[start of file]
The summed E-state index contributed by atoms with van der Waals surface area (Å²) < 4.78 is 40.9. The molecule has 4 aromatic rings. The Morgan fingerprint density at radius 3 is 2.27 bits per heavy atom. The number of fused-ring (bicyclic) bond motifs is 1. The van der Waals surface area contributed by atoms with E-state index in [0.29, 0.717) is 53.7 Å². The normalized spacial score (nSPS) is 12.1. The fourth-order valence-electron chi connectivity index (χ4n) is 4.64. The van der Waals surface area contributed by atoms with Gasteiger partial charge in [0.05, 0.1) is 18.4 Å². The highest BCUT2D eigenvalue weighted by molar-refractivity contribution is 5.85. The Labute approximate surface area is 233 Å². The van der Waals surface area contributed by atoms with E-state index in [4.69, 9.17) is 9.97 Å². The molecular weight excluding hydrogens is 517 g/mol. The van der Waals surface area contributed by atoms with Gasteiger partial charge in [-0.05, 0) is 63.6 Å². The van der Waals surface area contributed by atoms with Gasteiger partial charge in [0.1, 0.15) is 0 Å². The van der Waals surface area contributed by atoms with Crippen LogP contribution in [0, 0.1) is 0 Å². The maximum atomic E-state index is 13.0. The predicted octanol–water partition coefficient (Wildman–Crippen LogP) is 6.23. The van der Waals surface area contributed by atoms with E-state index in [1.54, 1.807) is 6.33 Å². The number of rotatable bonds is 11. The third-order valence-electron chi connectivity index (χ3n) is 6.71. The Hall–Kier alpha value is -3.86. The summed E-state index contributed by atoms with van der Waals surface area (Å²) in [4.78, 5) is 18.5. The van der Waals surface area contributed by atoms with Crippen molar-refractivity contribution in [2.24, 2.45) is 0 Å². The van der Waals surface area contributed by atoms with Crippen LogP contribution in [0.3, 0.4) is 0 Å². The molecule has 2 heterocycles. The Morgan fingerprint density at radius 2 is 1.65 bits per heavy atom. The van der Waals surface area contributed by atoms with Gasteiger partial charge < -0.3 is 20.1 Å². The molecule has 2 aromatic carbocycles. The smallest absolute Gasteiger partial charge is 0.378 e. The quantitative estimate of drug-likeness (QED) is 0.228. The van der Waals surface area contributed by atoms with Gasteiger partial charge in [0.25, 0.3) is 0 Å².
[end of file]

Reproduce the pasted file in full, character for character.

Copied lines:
The summed E-state index contributed by atoms with van der Waals surface area (Å²) < 4.78 is 40.9. The molecule has 4 aromatic rings. The Morgan fingerprint density at radius 3 is 2.27 bits per heavy atom. The number of fused-ring (bicyclic) bond motifs is 1. The van der Waals surface area contributed by atoms with E-state index in [0.29, 0.717) is 53.7 Å². The normalized spacial score (nSPS) is 12.1. The fourth-order valence-electron chi connectivity index (χ4n) is 4.64. The van der Waals surface area contributed by atoms with Gasteiger partial charge in [0.05, 0.1) is 18.4 Å². The highest BCUT2D eigenvalue weighted by molar-refractivity contribution is 5.85. The Labute approximate surface area is 233 Å². The van der Waals surface area contributed by atoms with E-state index in [4.69, 9.17) is 9.97 Å². The molecular weight excluding hydrogens is 517 g/mol. The van der Waals surface area contributed by atoms with Gasteiger partial charge in [-0.05, 0) is 63.6 Å². The van der Waals surface area contributed by atoms with Gasteiger partial charge in [0.1, 0.15) is 0 Å². The van der Waals surface area contributed by atoms with Crippen LogP contribution in [0, 0.1) is 0 Å². The maximum atomic E-state index is 13.0. The predicted octanol–water partition coefficient (Wildman–Crippen LogP) is 6.23. The van der Waals surface area contributed by atoms with E-state index in [1.54, 1.807) is 6.33 Å². The number of rotatable bonds is 11. The third-order valence-electron chi connectivity index (χ3n) is 6.71. The Hall–Kier alpha value is -3.86. The summed E-state index contributed by atoms with van der Waals surface area (Å²) in [4.78, 5) is 18.5. The van der Waals surface area contributed by atoms with Crippen molar-refractivity contribution in [2.24, 2.45) is 0 Å². The van der Waals surface area contributed by atoms with Crippen LogP contribution in [0.3, 0.4) is 0 Å². The molecule has 2 heterocycles. The Morgan fingerprint density at radius 2 is 1.65 bits per heavy atom. The van der Waals surface area contributed by atoms with Gasteiger partial charge < -0.3 is 20.1 Å². The molecule has 2 aromatic carbocycles. The smallest absolute Gasteiger partial charge is 0.378 e. The quantitative estimate of drug-likeness (QED) is 0.228. The van der Waals surface area contributed by atoms with Gasteiger partial charge in [0.25, 0.3) is 0 Å².